Far West Local Health District speech pathologist Danielle Kennedy fully backs a Speech Pathology Australia call for greater action to ensure communication accessibility for the 1.2 million Australians with a communication disability.
“Like mobility or wheelchair access, communication access is enabling people with communication disorders to get their message across by removing barriers to effective communication, or providing extra support and strategies,” said Ms Kennedy.
“Communication access is vital to enable everyone to participate fully in the social, educational, economic and sporting aspects of community life in the Far West.”
That’s why during Speech Pathology Week, from 19-25 August, Danielle is highlighting the week’s theme: Communication access is communication for all.
“Communication is a basic human right and Australia needs to do more to achieve communication access for those with a communication disability,” said Ms Kennedy.
“Communication, by definition, involves at least two people. People with communication difficulties often experience communication barriers to their full participation in community life. This may lead to social and emotion isolation.”
There are 1.2 million Australians with a communication disability. Ensuring communication accessibility for these Australians means they are treated with dignity and respect.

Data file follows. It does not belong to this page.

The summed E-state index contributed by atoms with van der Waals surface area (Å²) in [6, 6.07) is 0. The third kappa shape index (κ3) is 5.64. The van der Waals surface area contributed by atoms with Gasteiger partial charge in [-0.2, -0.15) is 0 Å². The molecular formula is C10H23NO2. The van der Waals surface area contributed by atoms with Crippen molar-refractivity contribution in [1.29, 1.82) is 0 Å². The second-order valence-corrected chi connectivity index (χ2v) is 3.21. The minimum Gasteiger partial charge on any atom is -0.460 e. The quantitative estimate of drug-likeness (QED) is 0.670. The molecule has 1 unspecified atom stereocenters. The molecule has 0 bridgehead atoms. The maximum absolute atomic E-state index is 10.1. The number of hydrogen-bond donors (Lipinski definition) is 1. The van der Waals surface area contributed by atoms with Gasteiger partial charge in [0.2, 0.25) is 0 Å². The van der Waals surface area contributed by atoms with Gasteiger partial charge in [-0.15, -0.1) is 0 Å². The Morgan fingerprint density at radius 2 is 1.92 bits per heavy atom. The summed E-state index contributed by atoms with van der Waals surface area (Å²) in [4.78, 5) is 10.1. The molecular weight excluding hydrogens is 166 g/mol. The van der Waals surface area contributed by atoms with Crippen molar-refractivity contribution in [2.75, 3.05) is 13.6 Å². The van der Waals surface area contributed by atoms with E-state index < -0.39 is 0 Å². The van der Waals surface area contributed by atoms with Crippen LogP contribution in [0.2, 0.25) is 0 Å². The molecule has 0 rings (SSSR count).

“People with communication difficulties communicate with others using a variety of means, including word-based or picture-based communication boards or books, sign and gesture, and spelling,” said Ms Kennedy.
“Technology plays a growing and vital role in keeping Australians with communication difficulties engaged with their family, friends and those in the Far West.”
Assistive technology such as electronic communication and speech generating devices, voice amplification and computer access aids (including eye-gaze mouse control and head tracking devices) allow people with communication difficulties to communicate with those around them.
Information from the Australian Bureau of Statistics (ABS) indicates that some 235,000 people with a disability use electronic or non-electronic communication aids for reading, writing and speaking (this does not include hearing aids).
“When people are denied a voice for political reasons, we take action. When they are denied for accessibility reasons, it often goes unnoticed. None the less, we all have a responsibility to uphold others’ right to communicate in daily life in order to enhance equality, justice and human dignity.”
“Our communities need to be accessible for everyone, including people with communication difficulties, physical disabilities, reading difficulties, vision impairment, hearing impairment and intellectual disability,” added Ms Kennedy.
“Building communication accessibility will ensure that everyone is treated with dignity and respect. When we create communication accessible communities, everyone gets the message.”
For information about Speech Pathology Week visit www.speechpathologyaustralia.org.au/week